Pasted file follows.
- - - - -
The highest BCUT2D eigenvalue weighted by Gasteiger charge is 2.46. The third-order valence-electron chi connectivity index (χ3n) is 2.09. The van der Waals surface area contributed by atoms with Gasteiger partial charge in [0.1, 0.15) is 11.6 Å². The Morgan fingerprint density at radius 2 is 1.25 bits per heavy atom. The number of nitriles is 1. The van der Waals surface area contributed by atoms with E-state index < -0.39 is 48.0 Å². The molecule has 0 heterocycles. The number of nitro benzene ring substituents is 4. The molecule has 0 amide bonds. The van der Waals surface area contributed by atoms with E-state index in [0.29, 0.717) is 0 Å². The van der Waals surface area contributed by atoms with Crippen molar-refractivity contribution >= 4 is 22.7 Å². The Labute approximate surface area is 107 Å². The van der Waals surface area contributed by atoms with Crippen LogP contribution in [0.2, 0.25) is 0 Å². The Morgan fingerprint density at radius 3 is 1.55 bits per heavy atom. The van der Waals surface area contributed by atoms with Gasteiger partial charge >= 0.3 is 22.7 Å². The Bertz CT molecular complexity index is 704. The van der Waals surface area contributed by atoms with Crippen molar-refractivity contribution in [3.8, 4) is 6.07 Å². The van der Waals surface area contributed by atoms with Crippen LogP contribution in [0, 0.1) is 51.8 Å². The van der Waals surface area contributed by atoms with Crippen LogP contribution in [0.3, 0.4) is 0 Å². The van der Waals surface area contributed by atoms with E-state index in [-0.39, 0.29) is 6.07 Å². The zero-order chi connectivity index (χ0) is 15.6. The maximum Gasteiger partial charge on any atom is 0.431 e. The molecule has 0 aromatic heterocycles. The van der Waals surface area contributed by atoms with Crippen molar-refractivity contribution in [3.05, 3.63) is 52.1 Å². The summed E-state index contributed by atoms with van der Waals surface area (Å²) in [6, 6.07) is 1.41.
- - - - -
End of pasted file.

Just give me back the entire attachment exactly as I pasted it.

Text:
The highest BCUT2D eigenvalue weighted by Gasteiger charge is 2.46. The third-order valence-electron chi connectivity index (χ3n) is 2.09. The van der Waals surface area contributed by atoms with Gasteiger partial charge in [0.1, 0.15) is 11.6 Å². The Morgan fingerprint density at radius 2 is 1.25 bits per heavy atom. The number of nitriles is 1. The van der Waals surface area contributed by atoms with E-state index < -0.39 is 48.0 Å². The molecule has 0 heterocycles. The number of nitro benzene ring substituents is 4. The molecule has 0 amide bonds. The van der Waals surface area contributed by atoms with E-state index in [0.29, 0.717) is 0 Å². The van der Waals surface area contributed by atoms with Crippen molar-refractivity contribution >= 4 is 22.7 Å². The Labute approximate surface area is 107 Å². The van der Waals surface area contributed by atoms with Crippen LogP contribution in [0.2, 0.25) is 0 Å². The Morgan fingerprint density at radius 3 is 1.55 bits per heavy atom. The van der Waals surface area contributed by atoms with Gasteiger partial charge >= 0.3 is 22.7 Å². The Bertz CT molecular complexity index is 704. The van der Waals surface area contributed by atoms with Crippen molar-refractivity contribution in [3.8, 4) is 6.07 Å². The van der Waals surface area contributed by atoms with Crippen LogP contribution in [0, 0.1) is 51.8 Å². The van der Waals surface area contributed by atoms with Crippen LogP contribution in [0.3, 0.4) is 0 Å². The van der Waals surface area contributed by atoms with E-state index in [-0.39, 0.29) is 6.07 Å². The zero-order chi connectivity index (χ0) is 15.6. The maximum Gasteiger partial charge on any atom is 0.431 e. The molecule has 0 aromatic heterocycles. The van der Waals surface area contributed by atoms with Crippen molar-refractivity contribution in [3.05, 3.63) is 52.1 Å². The summed E-state index contributed by atoms with van der Waals surface area (Å²) in [6, 6.07) is 1.41.